One of the funnier tasks Laura and I were given was to clean the windows of the massive fish tank.  This was funny enough when we were given huge baggy shorts, snorkels and masks and weight belts, but made even more funnier when we were shown our tools for cleaning these windows; a 3cm long, shaving blade!  We managed to actually get it done though in about 40 minutes but with cramped wrists and pond water up our noses!  We also had a rather hard job cleaning out some animal carriers for transfer that were being sent back via currier!  We thought we’d done a pretty good job before we found out that there was a tray that came out from underneath that contained lots of dust, poo and hay.  This "small" job as described by Tamz ended up taking us 2 hours in the heat of the day!

As well as little jobs here and there, we had 2 projects, one which we made up for ourselves and the other being given to us.  Our project that we decided to do for ourselves was an educational one; we figured there wasn’t that much for kids to do once they’d gone round the park once, so we designed a questionnaire/quiz sort of thing for them to do for around the park.  We called it a “detective report” and everyone we told about it was very enthusiastic and eager to see it put into action.  I worked for 4 hours on the sheet that evening and Laura did the quizzes for the other side of the sheet.  However, we showed it to the marketing person Tammy and she pretty much put a halt on the whole idea so that was that; they’ve got the files so can do what they want with the idea if they choose to!

The second project we were given I named “Licking Duikers”.  A duiker is a miniature type of antelope that wander around 3 different areas of the ranch.  In one area though, the public had said they’d been licking people hands so the keepers concluded they were missing some salts and sugars from their diet.  So we had to experiment with some molasses (a syrupy sort of substitute thing – I hadn’t heard of it either if that’s what you’re thinking!)  So we found some bricks, covered one of them in the treacle like stuff, and on the other mixed it with some “monkey chow” (corn grain sort of food thing).  We then went and watched as the duikers slowly got over the fear of us, then the bricks, then the smell!  But ultimately they did like it and licked about a third of the brick when we went back to take it out of the enclosure.  Result...hopefully something will come out of this project if nothing comes out of the last!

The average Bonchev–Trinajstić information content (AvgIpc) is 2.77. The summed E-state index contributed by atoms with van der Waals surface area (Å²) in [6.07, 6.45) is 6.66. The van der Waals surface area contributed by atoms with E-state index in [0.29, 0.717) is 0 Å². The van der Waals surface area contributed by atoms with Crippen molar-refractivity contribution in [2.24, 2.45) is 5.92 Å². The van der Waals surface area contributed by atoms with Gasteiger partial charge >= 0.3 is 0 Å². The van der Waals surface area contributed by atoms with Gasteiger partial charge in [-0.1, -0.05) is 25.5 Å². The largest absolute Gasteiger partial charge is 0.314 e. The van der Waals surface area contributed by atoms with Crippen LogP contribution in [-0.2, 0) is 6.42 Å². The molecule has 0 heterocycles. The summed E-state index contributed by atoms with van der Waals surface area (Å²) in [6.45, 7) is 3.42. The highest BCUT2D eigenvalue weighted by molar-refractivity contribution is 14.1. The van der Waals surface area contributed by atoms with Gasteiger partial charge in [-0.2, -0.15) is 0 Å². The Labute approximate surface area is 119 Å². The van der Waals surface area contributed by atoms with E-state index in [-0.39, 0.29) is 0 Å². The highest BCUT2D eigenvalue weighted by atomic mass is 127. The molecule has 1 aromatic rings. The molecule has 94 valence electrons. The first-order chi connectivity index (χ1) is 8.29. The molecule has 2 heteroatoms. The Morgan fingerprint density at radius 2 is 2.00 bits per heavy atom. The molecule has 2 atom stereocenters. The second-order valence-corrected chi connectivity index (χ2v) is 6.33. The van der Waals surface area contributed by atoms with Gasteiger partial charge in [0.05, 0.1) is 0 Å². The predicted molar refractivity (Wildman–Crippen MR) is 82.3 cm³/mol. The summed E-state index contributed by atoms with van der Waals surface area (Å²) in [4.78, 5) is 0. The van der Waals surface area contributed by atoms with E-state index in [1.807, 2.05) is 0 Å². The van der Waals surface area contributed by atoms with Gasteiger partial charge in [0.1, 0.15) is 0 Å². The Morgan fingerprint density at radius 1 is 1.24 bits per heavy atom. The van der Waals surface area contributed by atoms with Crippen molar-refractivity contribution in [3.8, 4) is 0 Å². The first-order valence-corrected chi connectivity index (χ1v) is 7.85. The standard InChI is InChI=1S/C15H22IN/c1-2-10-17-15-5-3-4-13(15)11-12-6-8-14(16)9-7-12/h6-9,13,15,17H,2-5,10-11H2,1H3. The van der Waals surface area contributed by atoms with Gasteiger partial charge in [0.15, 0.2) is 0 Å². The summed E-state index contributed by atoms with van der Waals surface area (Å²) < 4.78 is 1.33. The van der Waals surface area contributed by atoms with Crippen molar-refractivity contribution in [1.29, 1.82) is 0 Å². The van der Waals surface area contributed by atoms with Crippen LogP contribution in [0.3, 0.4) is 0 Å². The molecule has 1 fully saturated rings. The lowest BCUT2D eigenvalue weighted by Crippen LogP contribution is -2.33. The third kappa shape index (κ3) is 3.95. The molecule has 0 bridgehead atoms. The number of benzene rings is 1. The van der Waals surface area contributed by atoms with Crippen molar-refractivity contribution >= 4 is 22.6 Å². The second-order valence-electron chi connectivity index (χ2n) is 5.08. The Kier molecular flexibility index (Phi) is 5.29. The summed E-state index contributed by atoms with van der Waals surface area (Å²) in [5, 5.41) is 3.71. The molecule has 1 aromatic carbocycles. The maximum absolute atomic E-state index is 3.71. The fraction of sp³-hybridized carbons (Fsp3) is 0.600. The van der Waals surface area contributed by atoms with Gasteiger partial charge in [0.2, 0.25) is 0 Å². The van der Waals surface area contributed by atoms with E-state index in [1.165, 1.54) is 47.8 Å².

Our last day was allowed to be a ‘fun day’ as it was our last (as well as 8 of the others).  Laura and I spent the longest amount of time of our day in with the lemurs, who need to be made more used to people and being hand-fed.  Laura and I had been in with them the previous day, so going in with them for a second time, it was nice that they seemed to recognise us and be more confident in coming onto our laps and taking the food from our hands.  After any type of cat as a pet, I want a ring-tailed lemur; so cute and soooo soft!  Luckily, Laura and I were able to go back in with the tigers, as the first time they were asleep.  However, he wasn’t being the most co-operative this time; he obviously just wanted to play whilst the keepers were trying to make him sit down and stay still.  Poor boy.  So we got some quick pictures and left to give him some peace and quiet!  We also went in with the caracals again; the friendliest of the cats that they have on the ranch.

That evening was our farewell meal with all of the house plus Bianca and Tamz.  And OMG, I know I say it a lot, but I think this may have been the best meal yet.  Of course, Laura and I shared.  To have some traditional South Africa food, we started with lemon, croc bites with tartar sauce, chips and salad.  We then had crumbed mushrooms with garlic dip and a sort of ‘surf and turf’; a sirloin steak and beautifully cooked calamari, with chips and salad.  It seems a rather simple meal (except the crocodile!) but it was all cooked beautifully with good sauces to go with the food.  Afterward, following a mix up with where everyone had disappeared to, we went down the road to the local ‘club’ if you can call it that.  We had a few more drinks, an attempt at dancing to some good music and some not so good music before calling it a night at 1ish.  Potentially the best bit of the evening however was the walk home; with Sander playing music on his phone, we all decided it was karaoke time and spent the entire half hour walk home, singing!

The next day luckily did not consist of a hangover but with everyone else on a trip to the beach, Laura and I had the house to ourselves and stupidly headed to town and the shops...lets just say I got a lot for a little amount with an even littler amount of space in my bad for the stuff to go into :S  Haha

The week sadly flew by and it was soon time to move on.  After our not so good experience with the first place, this couldn’t have gone any better with an amazing location, house, brilliant people and great animals to play with for the week.  And with our food included Mon-Fri, t-shirt and polo-shirt, hat, £2 toward our leaving meal (that was less than £10 each) and free wifi all for a miniscule £202, it was an amazing week with brilliant memories and even better pictures to show it.  Happy Cat!